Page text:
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Old 12-03-2012, 06:48 PM   #1
BrewRadley
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So i was adding some adjuncts to an Imperial Stout yesterday and it foamed right up out of the keg on me. Not quite a geyser, but it was overflowing all around the rim - probably enough to put out about a gallon and a half in 15-20 seconds. I got the shop vac out and cleaned up. Looked like a baking soda volcano.

I've added stuff like this before, but never had that sort of a reaction. The additions were lactose, oak chips, nutmeg and booze (making an eggnog stout). The original batch was 10 gallons, and i had some oak cubes in booze waiting to be added to the other carboy, so i took it outside before, just in case. Went easy this time (slower add, just in case) and sure enough it foamed up but not as bad (was able to get the lid on before i lost too much).

Anybody see this before? I've done almost the exact same recipe as the 2nd keg before with no issue. My roommate thought it might be cavitation (like mentos & soda). could be the lactose too i guess? some kind of chemical reaction? The beer had been aging for ~6 months already. Some carbonation in the keg, but not really 'carbonated' (had to release some pressure when i opened it and it foamed a bit from that, but the sample i took wasn't really carbed).

sucks to lose that beer, but at least i have 8.5 gallons or so left

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Old 12-03-2012, 07:04 PM   #2
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Yup- it's actually a physical reaction and not a chemical reaction. When your yeast create alcohol and CO2, a fair portion of it stays dissolved in the beer. When you added all those adjuncts, lactose, chips, nutmeg etc (probably the chips and anything else that was powdered and not dissolved) you created a ton of nucleation points for bubbles to form, and agitated the liquid with the dissolved CO2, so a ton of CO2 came out of suspension.

Basically a big alcoholic mentos+diet coke scenario!

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Old 12-03-2012, 07:23 PM   #3
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I have had this happen. I chalked it up to timing and temperature adding up to unpackaged beer with an unusual amount of CO2 saturation and resulted in cavitation. Beer turned out fine.

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Old 12-03-2012, 07:24 PM   #4
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I had that happen trying to add sugar to a vat of fermenting wine, kind of exploded everywhere. As soon as the sugar hit the liquid, boom, it went up like a volcano. The wine turned out terrible, like can't get the taste out of your mouth terrible, I'll stick to making beer. Never had it happen with beer as you described but probably the same type of thing.

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Old 12-03-2012, 10:37 PM   #5
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indeed it's the same thing as jamming some mentos into coke. it only takes a tiny bit of dissolved gas above saturation to get that effect, which is why you can even get it in beer, wine, cider that has finished fermenting and looks totally still, but still has a little bit of super saturated CO2 remaining. it happens often when people try to add a teaspoon of pectic enzyme or tannin powder to wine or cider after it's done and looking quite dormant. boom, up it goes. the fact that yours had a little bit of carbonation meant it was totally primed for the volcanic eruption; it was at saturation until you released pressure- instantly super saturated with CO2, even though not really carbonated compared to normal beer. all you need to do next time is dissolve the sugar in a tiny bit of water, or even in some of the beer. the soaked oak chips, little bit of nutmeg, booze, these things aren't contributing, there are no serious nucleation points there to form bubbles, it's that sugar that's your culprit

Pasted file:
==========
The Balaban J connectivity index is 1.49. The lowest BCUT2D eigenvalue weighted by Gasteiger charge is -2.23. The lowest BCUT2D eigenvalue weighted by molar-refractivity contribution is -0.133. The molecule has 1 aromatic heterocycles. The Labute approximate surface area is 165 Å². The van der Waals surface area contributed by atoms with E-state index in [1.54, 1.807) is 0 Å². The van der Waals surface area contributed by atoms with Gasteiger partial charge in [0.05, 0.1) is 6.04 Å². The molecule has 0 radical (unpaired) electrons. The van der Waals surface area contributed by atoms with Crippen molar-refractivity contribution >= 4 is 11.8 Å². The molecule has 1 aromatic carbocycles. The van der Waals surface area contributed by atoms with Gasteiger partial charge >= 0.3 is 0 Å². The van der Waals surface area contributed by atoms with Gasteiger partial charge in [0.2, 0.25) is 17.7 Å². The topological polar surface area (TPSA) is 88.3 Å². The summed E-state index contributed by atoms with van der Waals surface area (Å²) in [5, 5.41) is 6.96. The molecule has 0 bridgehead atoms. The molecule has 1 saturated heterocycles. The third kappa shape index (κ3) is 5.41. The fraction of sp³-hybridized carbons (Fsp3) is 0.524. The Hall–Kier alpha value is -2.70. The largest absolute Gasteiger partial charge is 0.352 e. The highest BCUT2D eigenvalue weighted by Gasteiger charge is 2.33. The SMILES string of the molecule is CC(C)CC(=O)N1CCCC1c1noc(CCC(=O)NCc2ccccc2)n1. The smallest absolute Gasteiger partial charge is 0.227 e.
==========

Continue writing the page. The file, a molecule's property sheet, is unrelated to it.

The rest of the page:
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Old 12-04-2012, 12:51 AM   #6
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Thanks for the replies. I did try and dissolve the lactose in some whiskey/rum mixture (same one i use for my regular awesome eggnog), but since i didn't want to add a liter or so of liquor it wasn't completely dissolved - there were definitely some sugar solids left. The other keg did foam up some too though (enough to that it was doing a little 'foam pillar' rising out of the top opening on the keg), but not nearly as much (it was only oak and liquor).

to prevent it in the future, can I just add *very* slowly, or do i need to shake/degass the keg a bunch before addition?

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Old 12-04-2012, 12:58 AM   #7
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Quote:
Originally Posted by BrewRadley View Post
to prevent it in the future, can I just add *very* slowly, or do i need to shake/degass the keg a bunch before addition?
Either would work, but really totally dissolving would be the best bet- you should probably be boiling your sugars just a bit in some water if you're going to be adding them post fermentation. Oak chips will be less of an issue (less surface area and nucleation sites) than powders.
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